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  1. dogs digestive health

Dog Digestive Health Tips

Dog Digestive Health Tips

Dog digestive health guidance from Fuzzy vets to help pet parents treat the most common dog stomach issues.
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How to Treat a Constipated Dog

Posted by Dr. Roth on March 11, 2022

Medical Advice
Wellness Care
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Constipation is a common problem in dogs. Most dogs defecate at least once or twice a day. But with constipation, they might not be able to go at all, strain to go, or produce dry and hard stools. 

‌While constipation can affect any dog regardless of age or breed, senior dogs are the ones most likely to deal with the issue. In many cases, pet parents can treat constipation easily. Some dogs, however, may develop chronic constipation — which can lead to more serious complications if not addressed. 

Here’s what pet parents need to know about how to treat a constipated dog. 

What Causes Constipation In Dogs?

In most cases, constipation isn’t the primary problem. It often occurs as a result of another issue. Normally, a dog’s waste contains water and electrolytes that get absorbed by the intestine as it moves through the body. Some health issues can slow this movement. The intestines still absorb water, though — resulting in harder and drier stools.

Common causes of constipation and dog digestion issues include:

Poor dog nutrition, often caused by an unbalanced diet, can also be the culprit. Lack of fiber or water intake could be an issue, too — although dehydration may be caused by kidney issues. A blockage caused by ingesting a non-food item — sometimes caused by too much grooming, which leads to hair accumulating in the digestive system — can also cause constipation.

Complications Caused by Constipation 

Untreated constipation can lead to a condition known as obstipation. When this happens, the dog’s stool becomes so hard and dry that it can’t move. No matter what the dog does, they can’t pass it. Instead, the stool continues to collect in the colon, resulting in megacolon.

As the name suggests, megacolon is a condition in which the colon becomes larger. The dog may become bloated, lethargic, and uncomfortable. They may lose their appetite or vomit. In severe cases, the dog may require surgery to resolve the issue.

Symptoms of Constipation

Several symptoms can point toward constipation, such as:

  • Difficult or painful defecation

  • Straining to defecate, while producing very little stool

  • Hard, pebble-like stools

  • Not defecating for a few days

  • Mucus or blood in the stool

In some cases, a pet parent might think their dog has constipation when they actually have diarrhea. The dog will scoot their bottom, strain, or squat to defecate without anything coming out. If a dog has trouble relieving himself, pet parents should seek veterinary care as soon as possible. 

How to Treat a Constipated Dog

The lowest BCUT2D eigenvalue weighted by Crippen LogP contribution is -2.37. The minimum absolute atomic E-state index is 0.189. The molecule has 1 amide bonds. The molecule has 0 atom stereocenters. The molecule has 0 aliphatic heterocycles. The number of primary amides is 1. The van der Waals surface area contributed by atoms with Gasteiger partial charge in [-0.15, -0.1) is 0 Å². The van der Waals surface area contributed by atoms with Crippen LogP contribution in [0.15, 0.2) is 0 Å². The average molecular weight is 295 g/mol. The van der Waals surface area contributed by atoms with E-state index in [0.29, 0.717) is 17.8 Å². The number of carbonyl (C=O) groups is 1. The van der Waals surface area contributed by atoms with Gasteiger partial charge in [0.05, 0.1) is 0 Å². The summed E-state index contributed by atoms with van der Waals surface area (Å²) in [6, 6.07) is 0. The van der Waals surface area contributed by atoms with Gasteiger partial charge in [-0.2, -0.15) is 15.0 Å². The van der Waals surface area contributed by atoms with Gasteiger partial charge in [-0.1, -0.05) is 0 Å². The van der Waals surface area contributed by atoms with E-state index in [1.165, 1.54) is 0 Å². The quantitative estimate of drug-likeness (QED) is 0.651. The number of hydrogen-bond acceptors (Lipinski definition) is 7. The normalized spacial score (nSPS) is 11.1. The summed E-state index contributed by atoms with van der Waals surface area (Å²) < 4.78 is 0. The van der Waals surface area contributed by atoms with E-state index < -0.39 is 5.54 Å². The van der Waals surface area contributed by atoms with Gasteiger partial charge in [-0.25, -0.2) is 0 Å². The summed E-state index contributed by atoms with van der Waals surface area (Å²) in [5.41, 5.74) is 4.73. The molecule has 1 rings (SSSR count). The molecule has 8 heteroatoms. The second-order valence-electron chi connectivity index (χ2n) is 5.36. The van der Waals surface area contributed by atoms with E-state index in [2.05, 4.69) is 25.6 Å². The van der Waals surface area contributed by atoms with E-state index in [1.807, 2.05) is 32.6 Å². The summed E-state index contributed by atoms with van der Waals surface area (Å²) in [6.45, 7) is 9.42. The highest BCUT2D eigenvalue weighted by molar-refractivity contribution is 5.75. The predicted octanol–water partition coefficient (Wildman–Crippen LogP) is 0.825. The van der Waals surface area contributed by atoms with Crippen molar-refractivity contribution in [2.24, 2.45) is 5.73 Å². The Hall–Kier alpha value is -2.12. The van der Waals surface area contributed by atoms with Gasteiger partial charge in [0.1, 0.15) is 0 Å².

A veterinarian can help pet parents figure out why their dog is dealing with constipation and recommend the appropriate treatment. For dogs with occasional constipation, pet parents may provide relief with simple lifestyle changes. If the root cause is an underlying health problem, treating that issue may help to resolve constipation. 

Simple treatments for constipation include:

  • Pureed pumpkin

  • Canned dog food, for extra moisture

  • Dog health care products, such as probiotics for dogs to improve their digestive health

  • Encouraging the dog to drink more water

  • Bran cereal, for fiber

  • Exercise

  • A low-residue diet 

  • Nerve stimulating medications

  • Enzyme-blocking medications

  • Surgery, in cases where the dog has an impacted colon

Depending on the situation, a vet may recommend an enema to help ease constipation. As the procedure can be uncomfortable and may cause injury if the pet parent doesn’t perform it correctly, a professional should be the one to administer it.

A vet may also recommend a laxative. Pet parents should follow their vet’s dog health advice on using such medications to avoid potential issues in the future. 

Get to the Root of the Problem

Constipation may be a common problem for dogs, but it’s rarely the primary issue. Instead, it often occurs as a result of another health problem. What’s more, pet parents may mistake the symptoms they see as constipation when their dog is actually dealing with diarrhea. 

Understanding what their dog is dealing with and getting to the root of the problem is vital and can allow pet parents to provide the appropriate treatment.

If a pet parent is worried about their dog’s digestive health, getting help as soon as possible is essential. Pet parents can get connected with a vet in seconds any time, day or night, with Fuzzy’s 24/7 Live Vet Chat. They can receive real-time advice, suggestions, and answers to their dog health questions that can help them provide their dog with some much-needed relief. Sign up today to get started.

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